In late 1985, aged ten, after seeing this TV spot for The Goonies, I really wanted to see it. I voiced my enthusiasm to my mother, not expecting that I would actually be taken. A few days later, my mother informed me that my father wanted to see me that evening, after school. Panicked thoughts rushed through my mind. What had I done now? Had the school complained about me again?
It turned out that my father had decided to take me to see The Goonies at the cinema. Needless to say I was thrilled. I recall the excitement of attending what was then the ABC cinema Magdalen Street Oxford – an old-school art deco one screen auditorium, complete with balcony, and one of those lovely red curtains that rose to reveal the screen. Memories of perusing lobby stills, buying the “storybook”, and then sitting in anticipation of the upcoming film remain as vivid as ever for one chief reason: this was the first time I ever went to the cinema with just me and my father. Every prior cinema trip had included my mother and/or my sister.
Before the main feature, we were treated to the full-length music video for Election Day by Arcadia (Duran Duran in all but name) – a bizarre, pretentious but visually arresting Cocteau influenced bit of 1980s kitsch. We also watched a newsreel update on the money raised by Live Aid, along with a second music video for Mick Jagger and David Bowie’s cover of Dancing in the Street. I call also recall exactly which trailers ran beforehand, including Teen Wolf, Legend, and Back to the Future.
Finally the main feature arrived, which I thoroughly enjoyed. These days I don’t eat cinema snacks, but on that occasion my father had purchased a large packet of Maltesers, chocolates which I have associated with The Goonies ever since. As with everything Steven Spielberg had his name on in those days (even as executive producer), I immediately wanted to see the film again the moment the credits rolled.
Fast forward to 2019, and The Goonies is presently on re-release in UK cinemas. Today, I went to see it again, with my wife and children. We’ve all seen it before, several times, but cinema is in our blood, and we know the big screen is where films really belong. As such, how does The Goonies hold up on a cinema viewing, some thirty-four years later?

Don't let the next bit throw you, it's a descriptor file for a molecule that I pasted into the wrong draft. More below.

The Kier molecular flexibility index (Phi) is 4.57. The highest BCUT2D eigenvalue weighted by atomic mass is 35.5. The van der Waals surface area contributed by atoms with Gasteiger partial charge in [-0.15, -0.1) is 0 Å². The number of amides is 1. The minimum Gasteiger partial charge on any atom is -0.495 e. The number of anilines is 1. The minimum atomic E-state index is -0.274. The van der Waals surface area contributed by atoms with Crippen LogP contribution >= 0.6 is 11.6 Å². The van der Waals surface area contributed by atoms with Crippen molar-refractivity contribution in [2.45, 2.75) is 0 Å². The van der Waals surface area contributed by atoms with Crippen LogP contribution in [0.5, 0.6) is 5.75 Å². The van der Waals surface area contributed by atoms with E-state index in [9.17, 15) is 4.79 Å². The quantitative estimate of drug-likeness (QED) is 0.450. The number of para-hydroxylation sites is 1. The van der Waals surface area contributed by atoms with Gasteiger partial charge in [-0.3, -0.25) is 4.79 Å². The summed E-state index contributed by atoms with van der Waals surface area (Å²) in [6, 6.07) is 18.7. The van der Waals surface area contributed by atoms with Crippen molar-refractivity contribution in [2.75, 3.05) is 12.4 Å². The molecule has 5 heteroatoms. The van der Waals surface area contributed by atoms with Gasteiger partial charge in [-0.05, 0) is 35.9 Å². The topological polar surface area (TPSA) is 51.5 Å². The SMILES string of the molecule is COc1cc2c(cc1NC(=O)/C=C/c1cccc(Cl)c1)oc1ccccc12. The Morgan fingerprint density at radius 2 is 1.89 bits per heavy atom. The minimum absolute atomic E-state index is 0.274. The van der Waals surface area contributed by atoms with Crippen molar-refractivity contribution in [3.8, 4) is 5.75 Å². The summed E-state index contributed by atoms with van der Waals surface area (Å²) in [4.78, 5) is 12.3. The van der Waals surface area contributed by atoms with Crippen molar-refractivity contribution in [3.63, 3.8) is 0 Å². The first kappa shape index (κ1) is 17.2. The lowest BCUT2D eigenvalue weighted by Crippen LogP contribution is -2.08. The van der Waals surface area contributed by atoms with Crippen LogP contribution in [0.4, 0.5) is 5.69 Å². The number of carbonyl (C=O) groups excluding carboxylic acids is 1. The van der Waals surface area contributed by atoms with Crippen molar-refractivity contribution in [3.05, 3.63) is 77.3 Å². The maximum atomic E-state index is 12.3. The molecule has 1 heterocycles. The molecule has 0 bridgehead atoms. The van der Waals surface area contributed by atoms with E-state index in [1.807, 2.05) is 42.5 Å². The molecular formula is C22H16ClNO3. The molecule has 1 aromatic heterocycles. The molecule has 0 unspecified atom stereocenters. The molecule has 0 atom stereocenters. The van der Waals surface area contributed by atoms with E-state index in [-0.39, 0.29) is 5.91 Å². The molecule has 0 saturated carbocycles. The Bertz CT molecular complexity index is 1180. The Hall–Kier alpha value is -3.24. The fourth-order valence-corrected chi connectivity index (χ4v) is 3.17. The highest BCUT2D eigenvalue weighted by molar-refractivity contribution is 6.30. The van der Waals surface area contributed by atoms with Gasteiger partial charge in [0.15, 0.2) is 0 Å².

The painfully honest answer to this question is to acknowledge that The Goonies is not a great film in the same league as the other classics from the heyday of Steven Spielberg and George Lucas. Whilst the likes of Jaws, Star Wars, Raiders of the Lost Ark, E.T. The Extra Terrestrial and Back to the Future have all stood the test of time as stone-cold masterpieces, the same cannot objectively be said of The Goonies. At best, it’s a modestly successful children’s treasure hunt adventure, shamelessly pillaged from countless Famous Five or Hardy Boys books, or the Children’s Film Foundation films of the 1970s. Add a pinch of Raiders of the Lost Ark and a dash of Treasure Island and you’ve got a good idea of what to expect.
What is undeniable, is that if you watch the film when you are ten years old, you will love it forever, regardless of an objective assessment of the material. If you watch it for the first time as an adult, you’ll probably find, with a certain generosity of spirit, a reasonably diverting story, with engaging performances from a cast that includes the young Sean Astin and Josh Brolin. Richard Donner directs well, and some of the set pieces are effectively exciting, even though the third act degenerates into pantomime with its trio of incompetent villains.
Viewed for the first time as an adult, you’ll also probably find the children loud and obnoxious – not to mention sweary. This film was made back in the day when children could swear a bit, and you’d still get a PG rating. In fact, it amazes me what you could get away with in a PG film in those days. Parents understood exactly what “Parental Guidance” meant and therefore didn’t expect the BBFC to nanny their children. Hence why today, many films of my childhood (including The Goonies) have 12 certificates instead of PG certificates.
So why do I love The Goonies so much? Well, for one thing the sheer nostalgia. The film reflects childhood days when children played outside, unsupervised, on bikes without safety helmets, and went on (normally imagined) adventures where they hunted for treasure and outwitted foolish villains. There isn’t a mobile phone is sight.
Obviously, that sounds very old-gittish, so here’s a better reason: the subplot between Chunk and Sloth. Of all the Goonies, Chunk is my favourite. Not only do I love his hysterical, very Jewish sense of humour, but I love the deeply humane way he gets to know the “monster” Sloth, leading to the shamelessly sentimental but undeniably touching moment at the end, where he says he’ll take care of him from now on.
But the most important reason I love The Goonies is this: the afore-mentioned treasured memory of seeing the film in the cinema with my late father. Today, in honour of the occasion, I broke my no-snacks cinema habit and purchased some Maltesers. There were other strange echoes of that evening long ago – including a music video for Pink’s Walk Me Home (which played in full beforehand), which reminded me of seeing that Arcadia video.
I will also confess that one small moment in the chaotic finale actually brought a tear to my eye, for obvious reasons. When gadget obsessed Data is reunited with his equally gadget obsessed father, said father tries to take a photo, but his gadgety camera malfunctions. Data just smiles and says “It’s OK Dad. You can’t hug a photo”.
The Goonies might not be a great cinematic work of art, but because it is inexorably tied to memories of my father, for me, it will always be a great film.